The woman underwent 14 days of mandatory supervised quarantine in Victoria upon arriving back in Australia – during which she was tested twice for COVID-19 – before travelling to South Australia on a flight on Sunday.
Her two tests in Victoria came back negative, but upon taking a test in South Australia yesterday, she tested positive for the virus.
Deputy chief public health officer Dr Michael Cusack told reporters on Thursday the woman is not contagious is of “low risk” to the community.
He said she was not contagious on the flight and followed health advice by wearing personal protective equipment.
SA Pathology had to amplify its testing 40 times on the woman “just to be able to detect any particles of virus or any fragments of the virus”.
“Because it was so weakly positive we had to do further tests on a different platform to ascertain whether this was a true positive or not, and that then also returned a very weakly positive test,” Cusack said.
“This is someone who has had an infection – presumably in the previous two weeks or so – and now we’re seeing that they’ve still got a little bit of virus shedding, but they’re certainly not infectious or of risk to the public.”
Cusack said the woman and her family are currently in mandatory quarantine, with other family members receiving negative COVID-19 test results.
He said it was not “unusual” for a person to be tested negative for coronavirus before the virus is later detected.
“The scientists involved are working to see if there was something about the Victorian result that might have given us a clue here, but I think it’s more likely that because we have very, very low levels of virus, that… it would be easier for that low level to slip below the level of detection.
“If you keep repeating the test you will have instances where you get a negative result and if you test again you get a positive result.
“These tests do work.”
The new case is the first for South Australia in over two weeks and brings the state’s total to 444.
It comes as the State Government enforces mandatory testing for people who arrive in South Australia from Victoria within 24 hours and again on day 12 of quarantine.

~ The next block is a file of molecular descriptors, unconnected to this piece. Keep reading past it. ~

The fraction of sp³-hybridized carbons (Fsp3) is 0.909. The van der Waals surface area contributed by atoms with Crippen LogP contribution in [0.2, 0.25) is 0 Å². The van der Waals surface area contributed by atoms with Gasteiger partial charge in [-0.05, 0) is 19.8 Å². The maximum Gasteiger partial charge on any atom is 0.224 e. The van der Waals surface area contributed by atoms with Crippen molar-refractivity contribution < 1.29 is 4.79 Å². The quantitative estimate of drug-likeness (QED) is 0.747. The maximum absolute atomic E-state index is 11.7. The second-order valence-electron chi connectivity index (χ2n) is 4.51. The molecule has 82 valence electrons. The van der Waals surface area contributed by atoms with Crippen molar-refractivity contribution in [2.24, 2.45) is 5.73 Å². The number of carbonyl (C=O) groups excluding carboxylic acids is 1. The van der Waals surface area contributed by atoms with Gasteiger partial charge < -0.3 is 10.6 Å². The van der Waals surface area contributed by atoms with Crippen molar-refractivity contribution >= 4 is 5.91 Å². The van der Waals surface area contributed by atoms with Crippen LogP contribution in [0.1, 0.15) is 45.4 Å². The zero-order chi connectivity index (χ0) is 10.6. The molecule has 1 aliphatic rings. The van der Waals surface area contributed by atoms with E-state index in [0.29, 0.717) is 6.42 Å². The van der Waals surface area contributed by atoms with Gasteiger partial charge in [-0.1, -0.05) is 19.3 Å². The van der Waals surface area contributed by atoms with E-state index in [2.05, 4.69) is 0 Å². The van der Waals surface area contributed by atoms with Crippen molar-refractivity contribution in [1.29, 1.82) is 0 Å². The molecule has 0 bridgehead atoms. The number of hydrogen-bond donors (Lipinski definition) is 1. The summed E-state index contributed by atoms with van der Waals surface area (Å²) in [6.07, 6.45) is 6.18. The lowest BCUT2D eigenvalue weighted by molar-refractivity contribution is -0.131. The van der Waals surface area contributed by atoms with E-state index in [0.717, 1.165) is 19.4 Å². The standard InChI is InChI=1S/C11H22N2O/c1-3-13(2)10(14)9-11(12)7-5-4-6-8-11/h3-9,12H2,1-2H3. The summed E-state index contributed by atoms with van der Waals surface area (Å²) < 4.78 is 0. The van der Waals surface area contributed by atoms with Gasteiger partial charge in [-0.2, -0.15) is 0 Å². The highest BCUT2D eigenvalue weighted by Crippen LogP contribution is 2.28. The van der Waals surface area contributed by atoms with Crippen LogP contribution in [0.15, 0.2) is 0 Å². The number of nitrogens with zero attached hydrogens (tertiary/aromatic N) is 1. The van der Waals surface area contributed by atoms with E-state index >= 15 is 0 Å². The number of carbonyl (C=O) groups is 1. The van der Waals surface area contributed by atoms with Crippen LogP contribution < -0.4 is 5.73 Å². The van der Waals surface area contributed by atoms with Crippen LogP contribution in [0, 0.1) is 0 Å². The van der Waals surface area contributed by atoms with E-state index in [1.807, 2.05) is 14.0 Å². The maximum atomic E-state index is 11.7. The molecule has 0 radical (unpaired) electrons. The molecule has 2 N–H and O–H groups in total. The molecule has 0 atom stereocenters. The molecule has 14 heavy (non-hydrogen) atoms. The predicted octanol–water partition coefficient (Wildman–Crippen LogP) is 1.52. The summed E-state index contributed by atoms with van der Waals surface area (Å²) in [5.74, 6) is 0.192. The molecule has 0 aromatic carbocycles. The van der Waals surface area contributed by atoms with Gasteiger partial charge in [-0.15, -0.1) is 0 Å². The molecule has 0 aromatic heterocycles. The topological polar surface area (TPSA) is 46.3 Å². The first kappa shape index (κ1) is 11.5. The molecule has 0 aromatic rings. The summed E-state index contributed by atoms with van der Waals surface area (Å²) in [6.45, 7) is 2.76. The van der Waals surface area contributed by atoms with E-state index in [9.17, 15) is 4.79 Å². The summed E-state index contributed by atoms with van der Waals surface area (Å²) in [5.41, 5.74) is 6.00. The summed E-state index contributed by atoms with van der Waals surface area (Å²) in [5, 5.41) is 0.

The new measures will come into effect from midnight Saturday.
Those who flout the ruling face a $1000 on-the-spot fine.
“We’re sending a very strong message that it is absolutely mandatory to make sure that these tests are undertaken to keep our state safe,” Premier Steven Marshall said.
“As the risk has increased we have ratcheted up our response to that and this is another announcement where there will be a penalty applied to those people that aren’t doing the right thing.”
Meanwhile, Marshall criticised the sentence handed to four men who illegally travelled to South Australia from Victoria via a freight train as “disappointing” and “inadequate”.
The men allegedly boarded the train in Melbourne on Monday night and were arrested on Tuesday after it arrived at the Adelaide freight terminal.
In court on Wednesday, Jacob Todd and Nicholas Batty, both 29, Alexander Moore, 22 and Sam Gledhill, 26, admitted to breaking the rules when they snuck to Adelaide.
The men were placed on 12-month good behaviour bonds but had no convictions recorded.
The maximum penalty for breaching COVID-19 restrictions in SA is $20,000 per individual and $75,000 for a body corporate.
“I share the outrage of many South Australians who think this was completely and utterly inadequate,” Marshall said.
“The leniency showed, I think, was disappointing for our state.”
Marshall said the Government would look at options to increase penalties for people who illegally travel into South Australia, “but in this instance I just want to get these people out of South Australia”.
“I don’t want to lock them up in a prison that’s going to cost the taxpayer of South Australia $100,000 a year for every person that we’ve got in prison.”
The four men returned negative COVID-19 test results and will leave the state by the end of today.
– with AAP
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